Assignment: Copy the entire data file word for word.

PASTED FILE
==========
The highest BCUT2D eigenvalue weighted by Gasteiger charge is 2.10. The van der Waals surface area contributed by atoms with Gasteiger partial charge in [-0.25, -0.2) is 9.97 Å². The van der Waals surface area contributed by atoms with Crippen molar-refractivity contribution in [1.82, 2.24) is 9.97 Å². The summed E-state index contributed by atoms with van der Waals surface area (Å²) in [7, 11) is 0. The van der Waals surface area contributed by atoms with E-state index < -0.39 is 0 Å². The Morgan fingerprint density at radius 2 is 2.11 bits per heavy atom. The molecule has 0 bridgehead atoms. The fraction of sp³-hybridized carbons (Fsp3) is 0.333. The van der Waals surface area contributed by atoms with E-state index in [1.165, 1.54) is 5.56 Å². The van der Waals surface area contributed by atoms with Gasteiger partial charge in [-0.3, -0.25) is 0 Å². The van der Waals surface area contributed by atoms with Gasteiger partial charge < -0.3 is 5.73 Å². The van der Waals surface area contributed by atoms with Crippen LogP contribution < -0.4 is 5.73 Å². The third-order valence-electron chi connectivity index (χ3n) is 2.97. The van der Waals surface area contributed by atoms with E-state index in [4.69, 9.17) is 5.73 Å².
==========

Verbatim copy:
The highest BCUT2D eigenvalue weighted by Gasteiger charge is 2.10. The van der Waals surface area contributed by atoms with Gasteiger partial charge in [-0.25, -0.2) is 9.97 Å². The van der Waals surface area contributed by atoms with Crippen molar-refractivity contribution in [1.82, 2.24) is 9.97 Å². The summed E-state index contributed by atoms with van der Waals surface area (Å²) in [7, 11) is 0. The van der Waals surface area contributed by atoms with E-state index < -0.39 is 0 Å². The Morgan fingerprint density at radius 2 is 2.11 bits per heavy atom. The molecule has 0 bridgehead atoms. The fraction of sp³-hybridized carbons (Fsp3) is 0.333. The van der Waals surface area contributed by atoms with E-state index in [1.165, 1.54) is 5.56 Å². The van der Waals surface area contributed by atoms with Gasteiger partial charge in [-0.3, -0.25) is 0 Å². The van der Waals surface area contributed by atoms with Gasteiger partial charge < -0.3 is 5.73 Å². The van der Waals surface area contributed by atoms with Crippen LogP contribution < -0.4 is 5.73 Å². The third-order valence-electron chi connectivity index (χ3n) is 2.97. The van der Waals surface area contributed by atoms with E-state index in [4.69, 9.17) is 5.73 Å².